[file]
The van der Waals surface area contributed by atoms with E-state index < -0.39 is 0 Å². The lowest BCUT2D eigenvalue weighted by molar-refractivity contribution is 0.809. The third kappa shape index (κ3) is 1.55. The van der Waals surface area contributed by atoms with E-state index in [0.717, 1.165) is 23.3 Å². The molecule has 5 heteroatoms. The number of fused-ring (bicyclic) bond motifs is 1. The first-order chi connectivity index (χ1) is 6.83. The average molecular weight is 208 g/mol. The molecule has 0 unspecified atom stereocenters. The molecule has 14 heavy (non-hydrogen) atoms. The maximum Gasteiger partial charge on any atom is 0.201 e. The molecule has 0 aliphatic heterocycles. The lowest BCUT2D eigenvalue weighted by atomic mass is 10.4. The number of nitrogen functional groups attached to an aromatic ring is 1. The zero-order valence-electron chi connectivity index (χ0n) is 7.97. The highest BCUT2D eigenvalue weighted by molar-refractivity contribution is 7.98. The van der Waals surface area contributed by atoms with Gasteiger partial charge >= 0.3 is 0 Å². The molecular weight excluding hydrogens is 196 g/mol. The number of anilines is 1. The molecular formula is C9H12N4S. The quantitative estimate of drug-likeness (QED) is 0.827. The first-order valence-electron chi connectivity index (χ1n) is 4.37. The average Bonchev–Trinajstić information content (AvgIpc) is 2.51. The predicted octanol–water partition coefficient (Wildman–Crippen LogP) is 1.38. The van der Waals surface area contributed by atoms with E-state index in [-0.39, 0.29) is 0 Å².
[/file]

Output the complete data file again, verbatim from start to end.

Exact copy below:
The van der Waals surface area contributed by atoms with E-state index < -0.39 is 0 Å². The lowest BCUT2D eigenvalue weighted by molar-refractivity contribution is 0.809. The third kappa shape index (κ3) is 1.55. The van der Waals surface area contributed by atoms with E-state index in [0.717, 1.165) is 23.3 Å². The molecule has 5 heteroatoms. The number of fused-ring (bicyclic) bond motifs is 1. The first-order chi connectivity index (χ1) is 6.83. The average molecular weight is 208 g/mol. The molecule has 0 unspecified atom stereocenters. The molecule has 14 heavy (non-hydrogen) atoms. The maximum Gasteiger partial charge on any atom is 0.201 e. The molecule has 0 aliphatic heterocycles. The lowest BCUT2D eigenvalue weighted by atomic mass is 10.4. The number of nitrogen functional groups attached to an aromatic ring is 1. The zero-order valence-electron chi connectivity index (χ0n) is 7.97. The highest BCUT2D eigenvalue weighted by molar-refractivity contribution is 7.98. The van der Waals surface area contributed by atoms with Gasteiger partial charge >= 0.3 is 0 Å². The molecular weight excluding hydrogens is 196 g/mol. The number of anilines is 1. The molecular formula is C9H12N4S. The quantitative estimate of drug-likeness (QED) is 0.827. The first-order valence-electron chi connectivity index (χ1n) is 4.37. The average Bonchev–Trinajstić information content (AvgIpc) is 2.51. The predicted octanol–water partition coefficient (Wildman–Crippen LogP) is 1.38. The van der Waals surface area contributed by atoms with E-state index in [-0.39, 0.29) is 0 Å².